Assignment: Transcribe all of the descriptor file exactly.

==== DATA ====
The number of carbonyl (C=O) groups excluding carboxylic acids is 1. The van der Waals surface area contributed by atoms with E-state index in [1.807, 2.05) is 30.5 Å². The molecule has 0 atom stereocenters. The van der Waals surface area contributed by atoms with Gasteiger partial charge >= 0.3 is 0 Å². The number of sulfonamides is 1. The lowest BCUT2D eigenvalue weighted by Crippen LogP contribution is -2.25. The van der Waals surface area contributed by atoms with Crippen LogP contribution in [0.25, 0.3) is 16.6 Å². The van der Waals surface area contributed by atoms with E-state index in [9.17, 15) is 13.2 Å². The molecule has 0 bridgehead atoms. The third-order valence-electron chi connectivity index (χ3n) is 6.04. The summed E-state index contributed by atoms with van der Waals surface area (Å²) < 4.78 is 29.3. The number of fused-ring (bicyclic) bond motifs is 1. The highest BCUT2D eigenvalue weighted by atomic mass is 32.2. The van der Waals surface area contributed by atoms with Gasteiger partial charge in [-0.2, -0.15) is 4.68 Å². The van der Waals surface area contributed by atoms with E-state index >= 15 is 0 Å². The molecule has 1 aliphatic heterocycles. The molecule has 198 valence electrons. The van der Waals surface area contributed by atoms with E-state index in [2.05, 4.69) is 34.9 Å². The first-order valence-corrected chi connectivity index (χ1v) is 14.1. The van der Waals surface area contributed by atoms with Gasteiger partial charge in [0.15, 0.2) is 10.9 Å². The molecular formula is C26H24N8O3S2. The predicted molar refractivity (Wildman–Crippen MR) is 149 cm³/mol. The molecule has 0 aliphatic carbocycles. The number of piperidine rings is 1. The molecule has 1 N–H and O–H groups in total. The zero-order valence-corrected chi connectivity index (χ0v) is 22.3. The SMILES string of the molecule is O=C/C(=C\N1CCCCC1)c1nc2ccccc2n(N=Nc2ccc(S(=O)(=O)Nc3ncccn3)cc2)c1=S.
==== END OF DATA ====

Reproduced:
The number of carbonyl (C=O) groups excluding carboxylic acids is 1. The van der Waals surface area contributed by atoms with E-state index in [1.807, 2.05) is 30.5 Å². The molecule has 0 atom stereocenters. The van der Waals surface area contributed by atoms with Gasteiger partial charge >= 0.3 is 0 Å². The number of sulfonamides is 1. The lowest BCUT2D eigenvalue weighted by Crippen LogP contribution is -2.25. The van der Waals surface area contributed by atoms with Crippen LogP contribution in [0.25, 0.3) is 16.6 Å². The van der Waals surface area contributed by atoms with E-state index in [9.17, 15) is 13.2 Å². The molecule has 0 bridgehead atoms. The third-order valence-electron chi connectivity index (χ3n) is 6.04. The summed E-state index contributed by atoms with van der Waals surface area (Å²) < 4.78 is 29.3. The number of fused-ring (bicyclic) bond motifs is 1. The highest BCUT2D eigenvalue weighted by atomic mass is 32.2. The van der Waals surface area contributed by atoms with Gasteiger partial charge in [-0.2, -0.15) is 4.68 Å². The van der Waals surface area contributed by atoms with E-state index >= 15 is 0 Å². The molecule has 1 aliphatic heterocycles. The molecule has 198 valence electrons. The van der Waals surface area contributed by atoms with E-state index in [2.05, 4.69) is 34.9 Å². The first-order valence-corrected chi connectivity index (χ1v) is 14.1. The van der Waals surface area contributed by atoms with Gasteiger partial charge in [0.15, 0.2) is 10.9 Å². The molecular formula is C26H24N8O3S2. The predicted molar refractivity (Wildman–Crippen MR) is 149 cm³/mol. The molecule has 0 aliphatic carbocycles. The number of piperidine rings is 1. The molecule has 1 N–H and O–H groups in total. The zero-order valence-corrected chi connectivity index (χ0v) is 22.3. The SMILES string of the molecule is O=C/C(=C\N1CCCCC1)c1nc2ccccc2n(N=Nc2ccc(S(=O)(=O)Nc3ncccn3)cc2)c1=S.